Should Women Be Warned About Breast Density? Docs Weigh In

Gov. Jerry Brown stirred debate recently when he vetoed a California bill that would require doctors to notify women if they have dense breast tissue — which could obscure detection of cancer on a  mammogram.  Doctors would also be obligated to inform such patients that they might benefit from further diagnostic testing, such as an ultrasound.

Although Connecticut and Texas have passed similar bills and several others are pending in half a dozen other states,  Brown was uncomfortable with the language of  SB 791, noting in his veto message:

“Such a notice must be more carefully crafted, with words that educate more than they prescribe.”  Brown suggested that SB 791, proposed by state Sen. Joe Simitian, a Democrat from Palo Alto, could create “ unnecessary anxiety” in patients.

ABC News reported on the issue earlier this week, noting that interest and legislation had come to the fore in large part because of lobbying by the nonprofit organization Are You Dense, which was founded to increase awareness about breast density, a  cancer risk factor that, according to documents accompanying SB 791, 95 percent of women over the age of 40 don’t know about.

The group has met with much opposition from doctors and state medical institutions. In the case of the recent veto, the California State Medical Association lobbied against the bill, citing the increased medical costs and increased — and unnecessary — anxiety it would produce among patients who are told they might need additional testing.

Is there medical justification for such a requirement? ABC News asked docs to weigh in on the pros and cons of requiring doctors to disclose information about breast density and further breast cancer screening.

“Fat on a mammogram is black and the other structures [such as connective tissue] are gray and white.  Cancers are also gray and white, so that they can sometimes be hidden by the normal non-fatty [dense] tissues,” explains Dr. Daniel Kopans, a professor of radiology at Harvard Medical School.

While some have said that women with dense breasts (those with a large amount of nonfatty tissue) they are four to five times more likely to develop breast cancer than women with low breast density, acording to the Susan G. Komen for the Cure.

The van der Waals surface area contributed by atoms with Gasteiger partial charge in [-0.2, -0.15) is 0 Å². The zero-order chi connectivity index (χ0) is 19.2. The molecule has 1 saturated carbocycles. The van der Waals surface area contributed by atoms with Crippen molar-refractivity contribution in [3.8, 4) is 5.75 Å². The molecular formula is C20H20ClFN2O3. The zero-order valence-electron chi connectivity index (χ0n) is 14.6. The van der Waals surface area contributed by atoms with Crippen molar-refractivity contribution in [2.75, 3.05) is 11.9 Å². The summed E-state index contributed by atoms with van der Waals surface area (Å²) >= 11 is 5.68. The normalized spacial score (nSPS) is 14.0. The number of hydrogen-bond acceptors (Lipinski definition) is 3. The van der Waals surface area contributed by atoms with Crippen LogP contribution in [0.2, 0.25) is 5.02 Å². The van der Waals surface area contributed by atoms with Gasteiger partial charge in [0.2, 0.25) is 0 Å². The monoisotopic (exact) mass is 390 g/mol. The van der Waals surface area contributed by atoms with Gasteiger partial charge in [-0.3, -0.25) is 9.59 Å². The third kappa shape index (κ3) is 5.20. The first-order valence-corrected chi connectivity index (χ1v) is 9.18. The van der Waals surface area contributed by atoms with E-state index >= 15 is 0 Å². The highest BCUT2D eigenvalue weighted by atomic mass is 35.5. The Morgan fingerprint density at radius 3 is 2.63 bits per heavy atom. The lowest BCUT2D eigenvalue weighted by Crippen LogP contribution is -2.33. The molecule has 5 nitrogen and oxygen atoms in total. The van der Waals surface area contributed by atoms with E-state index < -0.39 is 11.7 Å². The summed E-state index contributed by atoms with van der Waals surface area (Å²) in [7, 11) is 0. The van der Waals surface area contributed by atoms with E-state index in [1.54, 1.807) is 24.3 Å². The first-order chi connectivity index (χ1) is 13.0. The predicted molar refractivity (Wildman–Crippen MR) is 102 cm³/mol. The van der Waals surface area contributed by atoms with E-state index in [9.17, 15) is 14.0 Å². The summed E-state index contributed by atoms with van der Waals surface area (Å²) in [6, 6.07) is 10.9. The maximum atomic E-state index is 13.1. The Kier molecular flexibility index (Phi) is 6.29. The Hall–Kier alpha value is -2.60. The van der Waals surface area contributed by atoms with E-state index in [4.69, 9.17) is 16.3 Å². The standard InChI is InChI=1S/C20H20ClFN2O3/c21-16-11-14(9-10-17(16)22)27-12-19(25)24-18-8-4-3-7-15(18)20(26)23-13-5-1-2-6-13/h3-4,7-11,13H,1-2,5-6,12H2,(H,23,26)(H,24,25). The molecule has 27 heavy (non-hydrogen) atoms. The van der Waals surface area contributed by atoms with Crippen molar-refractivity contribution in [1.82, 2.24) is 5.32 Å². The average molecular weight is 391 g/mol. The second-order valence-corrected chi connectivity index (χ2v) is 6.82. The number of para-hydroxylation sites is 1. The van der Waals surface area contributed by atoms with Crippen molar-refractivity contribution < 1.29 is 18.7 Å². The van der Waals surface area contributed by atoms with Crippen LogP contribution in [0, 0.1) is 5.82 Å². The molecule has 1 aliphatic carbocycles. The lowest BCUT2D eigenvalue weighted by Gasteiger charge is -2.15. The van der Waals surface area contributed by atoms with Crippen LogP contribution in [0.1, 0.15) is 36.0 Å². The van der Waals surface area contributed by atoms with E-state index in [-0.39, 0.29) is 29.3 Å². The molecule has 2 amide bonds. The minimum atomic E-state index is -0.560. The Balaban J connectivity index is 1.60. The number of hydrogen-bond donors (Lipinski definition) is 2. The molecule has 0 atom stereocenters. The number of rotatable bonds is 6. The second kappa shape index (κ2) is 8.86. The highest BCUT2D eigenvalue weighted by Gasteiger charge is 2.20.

Kopans says that this might not be true.

“Women with dense breast tissue are at slightly increased risk of developing breast cancer, but it is not the major risk that some have suggested. Almost all women (85 percent) in their 30s have dense breast tissue, and yet they are at relatively low risk of developing breast cancer (the risk of breast cancer increases with increasing age),” he says. 

Kopans believes that women shouldn’t be referred  for further testing just because they have dense breast tissue until more research can find that this actually saves lives. He worries that increased screening with ultrasounds will only lead to more false positives.

Other physicians, however, believe that increased knowledge on the part of the patient could only benefit.

“Women with dense breast tissue … should be aware of the increased risk,” says Dr. Kristin Byrne, chief of breast imaging at Lenox Hill Hospital in New York City. “I have not found this creates unnecessary anxiety… Patients are thankful to have the ultrasound.”

Dr. Gary Lyman,  director of the Comparative Effectiveness and Outcomes Research Program at Duke University School of Medicine, said that women should know, but that it might not change how they are screened for breast cancer.

“Personally, I believe that clinicians should tell women if they have dense breasts, as the sensitivity of conventional screening methods is lower in these settings,” he says. “While I support informing women if they have dense breasts, there are few concrete recommendations for breast cancer screening other than increased awareness and attentiveness to changes in the breast.”

Other doctors echoed the “more is not better” warning when it comes to upping the amount of breast cancer screening that women should undergo.

“There are no randomized controlled trials completed that demonstrate a reduction in mortality from breast cancer for supplemental screening — as there are for mammography, and in most regions of the USA, supplemental screening is not covered by medical insurance, making it effectively available only to the wealthy or the very concerned,” says Dr. Edward Sickles, section chief of breast imaging at the University of California, San Francisco.